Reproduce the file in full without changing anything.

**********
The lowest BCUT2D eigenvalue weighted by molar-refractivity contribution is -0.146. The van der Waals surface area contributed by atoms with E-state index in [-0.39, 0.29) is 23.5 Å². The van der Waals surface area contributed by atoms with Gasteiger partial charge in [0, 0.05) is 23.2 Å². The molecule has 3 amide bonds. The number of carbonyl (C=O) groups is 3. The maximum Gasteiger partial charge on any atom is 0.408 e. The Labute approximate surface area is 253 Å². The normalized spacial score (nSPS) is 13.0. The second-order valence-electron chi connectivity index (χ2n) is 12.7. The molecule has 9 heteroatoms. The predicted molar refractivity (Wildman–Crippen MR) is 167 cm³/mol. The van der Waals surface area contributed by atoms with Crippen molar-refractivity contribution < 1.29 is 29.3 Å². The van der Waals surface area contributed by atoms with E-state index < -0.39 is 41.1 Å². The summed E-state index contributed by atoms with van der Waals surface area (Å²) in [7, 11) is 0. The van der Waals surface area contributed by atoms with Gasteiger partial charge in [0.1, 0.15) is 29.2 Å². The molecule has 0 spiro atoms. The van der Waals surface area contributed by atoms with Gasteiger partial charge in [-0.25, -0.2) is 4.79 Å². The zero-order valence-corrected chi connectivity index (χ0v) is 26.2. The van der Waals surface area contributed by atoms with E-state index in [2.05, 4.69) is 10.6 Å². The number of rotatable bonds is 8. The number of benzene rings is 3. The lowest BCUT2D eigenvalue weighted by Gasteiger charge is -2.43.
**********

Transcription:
The lowest BCUT2D eigenvalue weighted by molar-refractivity contribution is -0.146. The van der Waals surface area contributed by atoms with E-state index in [-0.39, 0.29) is 23.5 Å². The van der Waals surface area contributed by atoms with Gasteiger partial charge in [0, 0.05) is 23.2 Å². The molecule has 3 amide bonds. The number of carbonyl (C=O) groups is 3. The maximum Gasteiger partial charge on any atom is 0.408 e. The Labute approximate surface area is 253 Å². The normalized spacial score (nSPS) is 13.0. The second-order valence-electron chi connectivity index (χ2n) is 12.7. The molecule has 9 heteroatoms. The predicted molar refractivity (Wildman–Crippen MR) is 167 cm³/mol. The van der Waals surface area contributed by atoms with Crippen molar-refractivity contribution < 1.29 is 29.3 Å². The van der Waals surface area contributed by atoms with E-state index < -0.39 is 41.1 Å². The summed E-state index contributed by atoms with van der Waals surface area (Å²) in [7, 11) is 0. The van der Waals surface area contributed by atoms with Gasteiger partial charge in [0.1, 0.15) is 29.2 Å². The molecule has 0 spiro atoms. The van der Waals surface area contributed by atoms with Gasteiger partial charge in [-0.25, -0.2) is 4.79 Å². The zero-order valence-corrected chi connectivity index (χ0v) is 26.2. The van der Waals surface area contributed by atoms with E-state index in [2.05, 4.69) is 10.6 Å². The number of rotatable bonds is 8. The number of benzene rings is 3. The lowest BCUT2D eigenvalue weighted by Gasteiger charge is -2.43.